In 2010, Remedy Entertainment developed while Microsoft Studios published Alan Wake, a rare exclusive for the Xbox 360. This mystery-thriller would develop a cult following while reaching commercial and critical success. Would the darkness find me in this Alan Wake review or would the light shine through?
Alan Wake Plot:
Alan Wake stars… you guessed it, Alan Wake! He’s a very successful writer, but he’s recently gone through a tough stretch of writer’s block that has lasted over two years. With a push from his agent, Barry, and his wife, Alice, Alan travels to a small town in Washington to try and spark his creativity again.
Along with suffering from writer’s block, Alan has recently begun to suffer from nightmares about shadowy figures and needs to fight them off with the power of light. After arriving in the tiny town, Alan goes to pick up the keys to a cabin where he encounters a strange woman dressed in all black that gives him the keys. The cabin is located on an island on Cauldron Lake, a giant crater that was created by a volcano.
As Alan and Alice settle in the cabin, she informs him that she wants Alan to see a psychologist who specializes in helping break through mental blocks so Alan can continue his work. Now, to me, that sounds a bit greedy from Alice. I’m sure she is coming from a good place, but I can see how Alan might take it the wrong way. He does and explodes on Alice as it starts a big fight. One thing, I enjoyed during my Alan Wake review, is how “real” Alan is. He’s not a perfect person or even likable at times. He comes off as a dick, and there are moments where he acts like one. The fight between Alice and Alan felt like a real relationship.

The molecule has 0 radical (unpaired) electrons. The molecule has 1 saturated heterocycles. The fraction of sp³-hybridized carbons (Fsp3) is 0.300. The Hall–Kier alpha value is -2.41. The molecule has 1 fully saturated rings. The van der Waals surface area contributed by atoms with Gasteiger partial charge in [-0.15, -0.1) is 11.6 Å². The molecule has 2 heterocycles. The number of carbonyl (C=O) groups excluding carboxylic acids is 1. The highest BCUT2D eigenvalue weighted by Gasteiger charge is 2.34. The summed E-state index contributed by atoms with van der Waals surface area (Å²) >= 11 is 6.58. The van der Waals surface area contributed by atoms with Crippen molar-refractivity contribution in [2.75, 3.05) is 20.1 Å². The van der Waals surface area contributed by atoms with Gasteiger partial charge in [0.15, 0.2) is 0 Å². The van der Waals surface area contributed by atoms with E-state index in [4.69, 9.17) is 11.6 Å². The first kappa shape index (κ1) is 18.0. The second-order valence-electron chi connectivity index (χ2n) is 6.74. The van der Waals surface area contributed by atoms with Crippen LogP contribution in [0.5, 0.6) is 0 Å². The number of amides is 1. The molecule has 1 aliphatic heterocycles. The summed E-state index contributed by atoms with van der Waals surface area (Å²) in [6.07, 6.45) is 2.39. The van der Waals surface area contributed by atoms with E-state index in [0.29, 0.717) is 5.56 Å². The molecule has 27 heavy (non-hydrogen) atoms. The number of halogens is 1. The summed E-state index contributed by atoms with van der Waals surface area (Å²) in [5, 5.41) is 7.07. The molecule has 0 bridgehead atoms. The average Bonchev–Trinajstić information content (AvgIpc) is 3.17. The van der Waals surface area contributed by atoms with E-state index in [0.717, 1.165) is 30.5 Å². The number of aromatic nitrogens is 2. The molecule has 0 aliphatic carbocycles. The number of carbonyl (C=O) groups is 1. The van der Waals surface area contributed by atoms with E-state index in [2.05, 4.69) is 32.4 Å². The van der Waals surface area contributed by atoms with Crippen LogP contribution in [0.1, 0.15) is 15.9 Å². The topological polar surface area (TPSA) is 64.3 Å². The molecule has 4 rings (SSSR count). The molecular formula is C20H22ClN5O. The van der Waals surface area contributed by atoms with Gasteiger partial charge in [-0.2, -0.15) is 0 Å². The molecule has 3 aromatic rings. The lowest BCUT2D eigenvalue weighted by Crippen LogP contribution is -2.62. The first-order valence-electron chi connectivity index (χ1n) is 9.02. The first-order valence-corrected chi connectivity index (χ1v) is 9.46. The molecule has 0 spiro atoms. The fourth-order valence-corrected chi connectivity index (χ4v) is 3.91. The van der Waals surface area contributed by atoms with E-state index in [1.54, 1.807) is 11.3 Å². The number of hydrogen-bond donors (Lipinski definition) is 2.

Alan leaves Alice as he tries to cool off, but she is deeply afraid of the dark. He hears her screams from the cabin while he is on a hike, and returns to see her being abducted by a force and dragged into the lake. Alan jumps into the lake to try and retrieve Alice but blacks out in the process.
Fast-forward a week, and Alan comes back to reality in a car on the side of the road. He has no memory of the past week besides remembering that Alice was dragged into the lake. Alan begins to explore his surroundings which are often wooded areas filled with dark shadowy figures of men. Just like in his dream he uses the light from a flashlight to defeat them.
While exploring, Alan begins to find pages of a manuscript that he apparently wrote. The descriptions and stories in the manuscript give a hint at what’s to come as they often come true. Alan turns to the police and informs them that his wife has been kidnapped but they tell him there’s no cabin or island on Cauldron Lake because it was sunk years ago in a volcanic eruption. Confused, but still determined Alan comes into communication with a man who claims he is behind the kidnapping of Alice and gets Alan to meet him. It turns out the man was a pawn of the old woman who gave Alan the keys to the cabin. The woman sends a massive black tornado at Alan who sucks him up. He wakes up in a psychiatric ward under the care of the psychologist that Alice wanted him to see in the first place.